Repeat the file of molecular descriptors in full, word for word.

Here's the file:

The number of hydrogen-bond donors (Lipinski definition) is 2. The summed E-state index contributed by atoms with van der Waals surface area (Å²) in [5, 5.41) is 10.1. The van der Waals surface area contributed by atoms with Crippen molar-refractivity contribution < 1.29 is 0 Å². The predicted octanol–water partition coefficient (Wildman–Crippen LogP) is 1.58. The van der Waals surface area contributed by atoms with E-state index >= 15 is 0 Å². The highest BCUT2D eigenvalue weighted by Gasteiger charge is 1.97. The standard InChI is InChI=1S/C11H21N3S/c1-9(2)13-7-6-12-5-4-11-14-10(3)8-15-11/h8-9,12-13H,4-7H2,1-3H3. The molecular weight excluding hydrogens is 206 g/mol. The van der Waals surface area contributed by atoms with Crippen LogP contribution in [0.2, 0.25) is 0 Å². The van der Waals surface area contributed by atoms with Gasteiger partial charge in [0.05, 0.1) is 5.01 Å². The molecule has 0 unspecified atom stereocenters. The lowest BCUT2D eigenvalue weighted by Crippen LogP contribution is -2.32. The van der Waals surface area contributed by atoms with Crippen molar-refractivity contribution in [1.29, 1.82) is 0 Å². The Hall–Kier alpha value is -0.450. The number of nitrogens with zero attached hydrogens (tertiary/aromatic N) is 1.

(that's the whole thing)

The number of hydrogen-bond donors (Lipinski definition) is 2. The summed E-state index contributed by atoms with van der Waals surface area (Å²) in [5, 5.41) is 10.1. The van der Waals surface area contributed by atoms with Crippen molar-refractivity contribution < 1.29 is 0 Å². The predicted octanol–water partition coefficient (Wildman–Crippen LogP) is 1.58. The van der Waals surface area contributed by atoms with E-state index >= 15 is 0 Å². The highest BCUT2D eigenvalue weighted by Gasteiger charge is 1.97. The standard InChI is InChI=1S/C11H21N3S/c1-9(2)13-7-6-12-5-4-11-14-10(3)8-15-11/h8-9,12-13H,4-7H2,1-3H3. The molecular weight excluding hydrogens is 206 g/mol. The van der Waals surface area contributed by atoms with Crippen LogP contribution in [0.2, 0.25) is 0 Å². The van der Waals surface area contributed by atoms with Gasteiger partial charge in [0.05, 0.1) is 5.01 Å². The molecule has 0 unspecified atom stereocenters. The lowest BCUT2D eigenvalue weighted by Crippen LogP contribution is -2.32. The van der Waals surface area contributed by atoms with Crippen molar-refractivity contribution in [1.29, 1.82) is 0 Å². The Hall–Kier alpha value is -0.450. The number of nitrogens with zero attached hydrogens (tertiary/aromatic N) is 1.